Tuesday, December 17, 2013

Ice Prints

We had a cold November and are having a colder December, but the average high temperature, which for both months is over freezing, will have its days. Because of those highs walking on the ice was iffy, if not slushy, until in mid-December when we had a string of nights around 0F and days in the teens.

Animals are not so circumspect and when they walk on the wet ice as it is freezing, they make an impressions that can last long after their cold wet walk atop puddle, pond, or river.

There is no better way for a beaver to remind us that along with an amazing tail, it has impressive hind feet. A few clicks on some photo editing buttons can make a beaver’s ice prints worthy of being encased in a museum.

Viewed in isolation one could spend hours calculating the size and intentions of the monster who left those prints. Look over the dam it was walking to and you see the water it dived into as it swam under water and under ice for home.

If humans had such flippers for feet more of us would be swimming under the ice from hole to hole.

When I see otter tracks in the ice my reaction is more visceral, though it's hard to describe what I'm feeling let alone what the otter was feeling. The first prints I saw in the ice at the edge of the Deep Pond showed an animal definitely not testing the waters. 

It wasn't walking, nor trotting, it was springing onto the pond, picking up speed

for a slide

It looked like the otter was heading for a little hole behind the dam. I walked around the pond (not walking on the ice just yet) and saw that the otter made a hole in the ice along the opposite shore of the pond, and danced on the ice there.

In the snow on the nearby shore was a generous piles of scats.

Easy to see that the otter got plenty to eat in the pond. Since the tracks in the ice are distinct and deep and the tracks around the hole in the ice indistinct and shallow, the air temperature likely dropped while the otter foraged under the pond.

I see the boldest displays of otter ice tracks on South Bay. In the section of the St. Lawrence River where I live on Wellesley Island the whole river from the Rock Island Lighthouse west to Lake Ontario and beyond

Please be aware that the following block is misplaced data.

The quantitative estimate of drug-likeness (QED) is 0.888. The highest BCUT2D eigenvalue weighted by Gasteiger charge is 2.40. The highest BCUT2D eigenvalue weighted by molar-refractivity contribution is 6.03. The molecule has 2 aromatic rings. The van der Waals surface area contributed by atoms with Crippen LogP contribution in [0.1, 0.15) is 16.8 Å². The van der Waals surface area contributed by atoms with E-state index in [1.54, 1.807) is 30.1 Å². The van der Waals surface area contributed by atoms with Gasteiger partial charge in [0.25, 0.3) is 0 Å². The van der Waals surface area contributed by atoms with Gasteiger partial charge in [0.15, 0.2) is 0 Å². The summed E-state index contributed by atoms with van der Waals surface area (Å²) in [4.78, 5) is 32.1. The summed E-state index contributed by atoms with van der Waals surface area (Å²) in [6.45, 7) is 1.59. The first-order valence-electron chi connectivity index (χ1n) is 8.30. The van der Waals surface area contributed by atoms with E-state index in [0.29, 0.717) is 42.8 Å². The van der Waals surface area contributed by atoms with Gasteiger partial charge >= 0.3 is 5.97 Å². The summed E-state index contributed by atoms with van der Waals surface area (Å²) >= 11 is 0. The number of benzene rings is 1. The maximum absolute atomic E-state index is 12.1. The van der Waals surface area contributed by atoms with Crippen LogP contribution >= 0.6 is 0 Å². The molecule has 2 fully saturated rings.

is usually frozen over by February. Because the current picks up at the lighthouse the main channel along much of the south shore of Wellesley Island stays open. 

The process of freezing begins in the bays. Beginning in late November and often continuing through December and the first half of January the ice front moves up and down South Bay depending on wind and warmth.

Otters commonly fish along and under that yo-yoing front of ice. Here is a photo from January 7, 2005, showing the tracks in the snow at the otters’ latrine at the entrance to South Bay.

I have never seen the otters fish there, but I can see their slides along the edge of the ice, clearly marking where they come out of and go back into the river.

Of course, otters navigate the ice when it is covered with snow as this photo from January 6, 2011, shows. Fresh snow on ice can create a slushy interface which can leave a nice frozen slide.

Otters have complete command of the water and the fish they want to eat are under water so my obsession with otters slides and prints on the ice looks at the  otter’s problem from the wrong side of the ice. Once on the ice of the bay heading for open water the drama of the chase is usually over for the otter. It demonstrates its genius for survival under the ice.

Otters know things about the freezing point of water that we will never fathom. During cold calm nights vast expanses of the river can freeze seemingly into one sheet of ice. On January 22, 2006, I saw an abstraction sketched on the ice or was it under the ice or through the ice or perhaps the otter or otters that made the impressions were oblivious to the nearly instant formation of ice all around it as it bore down on a fish?

The photos I’ve shared so far might give the impression that an otter faces winter out on the river alone. Some do but most don’t. On December 15, 2004, thanks to a layer of snowy frost on the ice, a group of otters showed that running and sliding on top of the ice, where there are no fish to be caught, is sometimes more than a matter of getting from one place to another.

My guess back then was that a family, a mother otter leading two pups, was up on the ice. One might suggest that they were playing but young otters have a very short time to be schooled for winter survival. The mother had to show them how to manage the ice which only got thicker in the coming days.

On January 13, 2005, the temperature hit 50F, softening the snow on the ice. On the 14th I saw slides all over the ice but it was too slushy to walk on the ice and examine them. Then the cold returned and I could walk out on the ice and get close to the slides. At first glance the photo below seems to show one otter coming out from a hole along the shore and running toward the middle of the bay.

But there are small prints next to big ones and a bit farther along the trail, the pup's prints separate from its mother’s.

Of course the pup did not make as great an impression but y
ou can almost gauge how much bigger the mother's tail is.

The pup did get in stride and hit speed enough to impress a perfect set of prints in the slush that soon froze solid.

While adult otters do stay in the river all winter even as ice covers all but a few areas of open water, mothers and their pups usually return to the beaver ponds where she reared her pups in the summer. On February 11, 2001, I saw the frozen slides of a mother and her three pups behind the dam of the Second Swamp Pond.

It's in those ponds that I have gotten some videos of how expertly otters manage to survive when water freezes.

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